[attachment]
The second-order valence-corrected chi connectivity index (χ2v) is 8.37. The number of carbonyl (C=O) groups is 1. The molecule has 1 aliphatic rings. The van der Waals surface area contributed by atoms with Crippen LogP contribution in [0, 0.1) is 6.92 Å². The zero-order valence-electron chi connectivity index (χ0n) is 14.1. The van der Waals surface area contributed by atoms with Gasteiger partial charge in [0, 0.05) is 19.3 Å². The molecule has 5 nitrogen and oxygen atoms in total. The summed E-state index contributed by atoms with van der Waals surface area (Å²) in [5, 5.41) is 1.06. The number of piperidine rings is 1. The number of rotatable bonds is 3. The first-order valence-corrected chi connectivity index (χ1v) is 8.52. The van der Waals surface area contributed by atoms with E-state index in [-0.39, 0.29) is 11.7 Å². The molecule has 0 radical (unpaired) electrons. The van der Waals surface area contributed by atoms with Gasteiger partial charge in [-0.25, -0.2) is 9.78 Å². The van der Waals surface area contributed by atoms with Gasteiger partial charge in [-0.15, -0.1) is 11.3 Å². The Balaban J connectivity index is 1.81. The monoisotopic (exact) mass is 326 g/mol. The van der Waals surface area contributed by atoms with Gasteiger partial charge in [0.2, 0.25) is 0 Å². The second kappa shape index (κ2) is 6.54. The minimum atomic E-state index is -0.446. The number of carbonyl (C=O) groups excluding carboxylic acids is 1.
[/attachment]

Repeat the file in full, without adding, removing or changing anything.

The second-order valence-corrected chi connectivity index (χ2v) is 8.37. The number of carbonyl (C=O) groups is 1. The molecule has 1 aliphatic rings. The van der Waals surface area contributed by atoms with Crippen LogP contribution in [0, 0.1) is 6.92 Å². The zero-order valence-electron chi connectivity index (χ0n) is 14.1. The van der Waals surface area contributed by atoms with Gasteiger partial charge in [0, 0.05) is 19.3 Å². The molecule has 5 nitrogen and oxygen atoms in total. The summed E-state index contributed by atoms with van der Waals surface area (Å²) in [5, 5.41) is 1.06. The number of piperidine rings is 1. The number of rotatable bonds is 3. The first-order valence-corrected chi connectivity index (χ1v) is 8.52. The van der Waals surface area contributed by atoms with E-state index in [-0.39, 0.29) is 11.7 Å². The molecule has 0 radical (unpaired) electrons. The van der Waals surface area contributed by atoms with Gasteiger partial charge in [-0.25, -0.2) is 9.78 Å². The van der Waals surface area contributed by atoms with Gasteiger partial charge in [-0.15, -0.1) is 11.3 Å². The Balaban J connectivity index is 1.81. The monoisotopic (exact) mass is 326 g/mol. The van der Waals surface area contributed by atoms with Gasteiger partial charge in [0.2, 0.25) is 0 Å². The second kappa shape index (κ2) is 6.54. The minimum atomic E-state index is -0.446. The number of carbonyl (C=O) groups excluding carboxylic acids is 1.